It’s also important to point out audience-creator dynamics in such scenarios–the fact that typically-controversial figures have retained a sizeable viewership and a healthy amount of subscriptions on a platform like Substack is proof that no matter where they’d land, there’s plenty of cushioning to soften the blow of any disruption in their line of work. A cool perk of being a popular blogger on social media is that your winnings are entirely decoupled from your method of earning them–as long as a newsletter platform has the technical capacity to monetize engagement, then it’s a moot endeavor to try and suppress Substack with any degree of specificity. The issue isn’t unique to the platform–it is entirely perpetuated by writers presenting their audience with what they’d like to see, and readers meeting that supply with the sign of approval that is their payment information.

Moreover, the focus on Substack’s select few dozen trouble-makers ignores that many—myself included—are hugely undermined by a rhetoric that tries to paint Substack with one broad-brush when a negligible percentage of a platform’s writing community do not define its identity, let alone whatever unspoken editorial leanings it might otherwise have.

There’s an urge by liberal intelligentsia to reflexively demonize any platform with even the smallest number of ideological oddballs on it, but consider that Substack may prove an effective tool for writers on the left if and when their presence on prominent newsrooms is no longer of service. It’s not like Jacobin alumni are lining up for slots on the New York Times opinion page—far from it—so to outright discount what boons Substack can bring to leftist writers is misguided at best, and at worst woefully naive.

But ultimately, the desire to see the platform’s discursive qualities neutered is about upholding institutional power. Media organizations have long taken issue with blogs undermining their authority in the broader move to the direct-to-consumer delivery model, and when legacy outlets took a chance on bloggers, their intent—unstated as it may be—was to integrate them into the preexisting system so well that they’re just as vulnerable to its pitfalls as its current enrollees. Blogging allows writers to take some measure of control back, and it’s without a shadow of a doubt what vanguards of legacy media are afraid would happen, even if it’s couched in epistemic uncertainty as to claim plausible deference to the contrary.

Underlying all of this is a reticence to confront the media’s core issue, which today stands as an overreliance on a shaky advertisement market and ever-shoddier subscription models–profit incentives rarely make for better products, and it’s never been truer than with media. That Substack replaced this with endowments given to a select few writers and subjugated the rest to their readers’ loyalty merely shifted serfdom away from shareholder interest to end-users–the antidote to both is simply to have the government play a more proactive role in preserving a healthy media environment where quality journalism can flourish. “There may be something distasteful about the fact that Substack benefits from journalists’ financial desperation. But ultimately the core problem here is not that a newsletter platform is helping cash-strapped writers squeeze some tips out of their Twitter followings. The problem is that legions of talented journalists are going underemployed, even as statehouses across the country are going under-covered,” writes Eric Levitz for Intelligencer. “Forcing Substack to disclose every contract that it has ever offered will not free us from the scam that is the modern media industry. Only publicly financing the Fourth Estate can do that.”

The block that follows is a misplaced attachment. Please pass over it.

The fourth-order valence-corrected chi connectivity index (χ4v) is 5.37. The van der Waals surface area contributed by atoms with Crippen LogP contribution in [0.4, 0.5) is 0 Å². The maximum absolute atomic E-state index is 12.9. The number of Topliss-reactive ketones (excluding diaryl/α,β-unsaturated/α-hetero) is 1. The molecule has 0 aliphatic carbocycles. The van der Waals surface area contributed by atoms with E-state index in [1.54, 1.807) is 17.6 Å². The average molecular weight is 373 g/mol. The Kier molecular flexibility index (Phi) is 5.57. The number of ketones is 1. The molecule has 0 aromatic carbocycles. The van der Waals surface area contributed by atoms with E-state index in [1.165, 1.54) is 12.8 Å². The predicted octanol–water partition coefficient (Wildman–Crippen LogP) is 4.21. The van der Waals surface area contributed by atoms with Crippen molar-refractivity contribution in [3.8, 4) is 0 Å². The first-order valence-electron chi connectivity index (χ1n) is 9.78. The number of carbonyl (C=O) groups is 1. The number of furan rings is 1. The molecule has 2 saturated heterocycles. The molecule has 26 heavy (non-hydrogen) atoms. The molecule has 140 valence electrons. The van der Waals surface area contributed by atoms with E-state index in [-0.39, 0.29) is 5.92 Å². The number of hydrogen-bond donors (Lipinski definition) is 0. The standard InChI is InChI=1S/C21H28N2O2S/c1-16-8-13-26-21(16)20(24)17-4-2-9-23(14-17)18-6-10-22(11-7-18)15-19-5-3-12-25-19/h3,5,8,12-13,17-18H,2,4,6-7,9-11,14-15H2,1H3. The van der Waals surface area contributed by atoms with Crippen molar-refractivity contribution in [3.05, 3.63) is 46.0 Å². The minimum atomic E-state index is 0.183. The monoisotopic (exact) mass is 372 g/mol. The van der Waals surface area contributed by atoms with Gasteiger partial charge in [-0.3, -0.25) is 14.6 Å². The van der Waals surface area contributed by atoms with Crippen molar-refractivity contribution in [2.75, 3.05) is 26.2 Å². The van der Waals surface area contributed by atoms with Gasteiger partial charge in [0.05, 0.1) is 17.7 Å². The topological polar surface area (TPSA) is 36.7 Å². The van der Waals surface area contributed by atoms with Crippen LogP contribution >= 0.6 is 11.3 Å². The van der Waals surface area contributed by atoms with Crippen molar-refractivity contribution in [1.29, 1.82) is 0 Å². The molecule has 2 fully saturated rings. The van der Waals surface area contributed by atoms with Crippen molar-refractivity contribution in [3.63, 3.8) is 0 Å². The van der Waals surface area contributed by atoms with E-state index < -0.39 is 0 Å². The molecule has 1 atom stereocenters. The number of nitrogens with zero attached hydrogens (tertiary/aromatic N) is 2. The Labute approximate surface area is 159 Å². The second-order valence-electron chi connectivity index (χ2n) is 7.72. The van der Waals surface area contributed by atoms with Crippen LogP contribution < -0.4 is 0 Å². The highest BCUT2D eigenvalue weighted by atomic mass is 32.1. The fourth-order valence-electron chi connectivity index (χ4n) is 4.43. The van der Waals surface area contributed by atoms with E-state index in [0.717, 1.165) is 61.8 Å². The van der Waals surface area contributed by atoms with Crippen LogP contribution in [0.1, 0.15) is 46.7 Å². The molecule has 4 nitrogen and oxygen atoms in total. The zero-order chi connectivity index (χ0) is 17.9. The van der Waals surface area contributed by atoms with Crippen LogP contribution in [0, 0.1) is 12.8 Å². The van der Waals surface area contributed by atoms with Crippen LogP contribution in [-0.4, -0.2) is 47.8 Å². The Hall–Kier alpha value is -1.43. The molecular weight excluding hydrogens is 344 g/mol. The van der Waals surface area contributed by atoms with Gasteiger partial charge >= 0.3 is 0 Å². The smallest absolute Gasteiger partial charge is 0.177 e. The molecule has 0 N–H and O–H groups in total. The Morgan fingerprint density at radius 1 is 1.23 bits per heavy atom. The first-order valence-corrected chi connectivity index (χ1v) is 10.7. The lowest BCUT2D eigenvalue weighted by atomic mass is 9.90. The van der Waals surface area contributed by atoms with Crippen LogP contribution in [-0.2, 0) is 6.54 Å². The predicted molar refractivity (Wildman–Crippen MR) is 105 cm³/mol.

While many consider the mere act of writing on Substack to be moral sacrilege, it’ll remain my home until the entire media ecosystem is reformed. More popular writers can afford to make the jump to other lesser-known blogging ventures, but it’s simply not an option for me–to demand otherwise is just an admission of great privilege. If you’re able to make it out fine without the platform’s name recognition–and the URL’s familiarity isn’t to be underestimated–then by all means. But for most of us—especially those who’ve barely gotten a foot in the door as editors jerk us around from pitch to pitch—the price of admission is already far too high to hastily switch platforms every time trouble is abound.